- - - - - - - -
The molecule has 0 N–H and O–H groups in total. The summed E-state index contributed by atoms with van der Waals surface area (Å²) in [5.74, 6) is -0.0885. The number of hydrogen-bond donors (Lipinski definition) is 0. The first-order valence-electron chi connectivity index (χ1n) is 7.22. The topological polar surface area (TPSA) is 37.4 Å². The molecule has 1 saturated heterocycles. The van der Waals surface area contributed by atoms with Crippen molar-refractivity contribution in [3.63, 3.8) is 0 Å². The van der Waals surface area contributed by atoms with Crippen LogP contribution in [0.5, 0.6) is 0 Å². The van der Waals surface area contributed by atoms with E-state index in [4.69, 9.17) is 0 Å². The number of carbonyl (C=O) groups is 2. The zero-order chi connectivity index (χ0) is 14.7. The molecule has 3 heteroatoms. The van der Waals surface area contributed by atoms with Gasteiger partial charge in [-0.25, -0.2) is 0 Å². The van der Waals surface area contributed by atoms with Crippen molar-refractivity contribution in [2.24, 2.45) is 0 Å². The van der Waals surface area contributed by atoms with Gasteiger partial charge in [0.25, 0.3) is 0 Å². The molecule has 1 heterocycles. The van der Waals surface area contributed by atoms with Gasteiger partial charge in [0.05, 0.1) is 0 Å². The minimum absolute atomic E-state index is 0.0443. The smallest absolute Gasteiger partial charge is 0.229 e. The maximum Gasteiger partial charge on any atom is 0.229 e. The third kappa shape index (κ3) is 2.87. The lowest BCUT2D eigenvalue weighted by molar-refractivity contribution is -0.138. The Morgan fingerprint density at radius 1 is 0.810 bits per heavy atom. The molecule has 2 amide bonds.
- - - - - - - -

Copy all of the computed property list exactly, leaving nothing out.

The molecule has 0 N–H and O–H groups in total. The summed E-state index contributed by atoms with van der Waals surface area (Å²) in [5.74, 6) is -0.0885. The number of hydrogen-bond donors (Lipinski definition) is 0. The first-order valence-electron chi connectivity index (χ1n) is 7.22. The topological polar surface area (TPSA) is 37.4 Å². The molecule has 1 saturated heterocycles. The van der Waals surface area contributed by atoms with Crippen molar-refractivity contribution in [3.63, 3.8) is 0 Å². The van der Waals surface area contributed by atoms with Crippen LogP contribution in [0.5, 0.6) is 0 Å². The van der Waals surface area contributed by atoms with E-state index in [4.69, 9.17) is 0 Å². The number of carbonyl (C=O) groups is 2. The zero-order chi connectivity index (χ0) is 14.7. The molecule has 3 heteroatoms. The van der Waals surface area contributed by atoms with Gasteiger partial charge in [-0.25, -0.2) is 0 Å². The van der Waals surface area contributed by atoms with Crippen molar-refractivity contribution in [2.24, 2.45) is 0 Å². The van der Waals surface area contributed by atoms with Gasteiger partial charge in [0.25, 0.3) is 0 Å². The molecule has 1 heterocycles. The van der Waals surface area contributed by atoms with Gasteiger partial charge in [0.05, 0.1) is 0 Å². The minimum absolute atomic E-state index is 0.0443. The smallest absolute Gasteiger partial charge is 0.229 e. The maximum Gasteiger partial charge on any atom is 0.229 e. The third kappa shape index (κ3) is 2.87. The lowest BCUT2D eigenvalue weighted by molar-refractivity contribution is -0.138. The Morgan fingerprint density at radius 1 is 0.810 bits per heavy atom. The molecule has 2 amide bonds.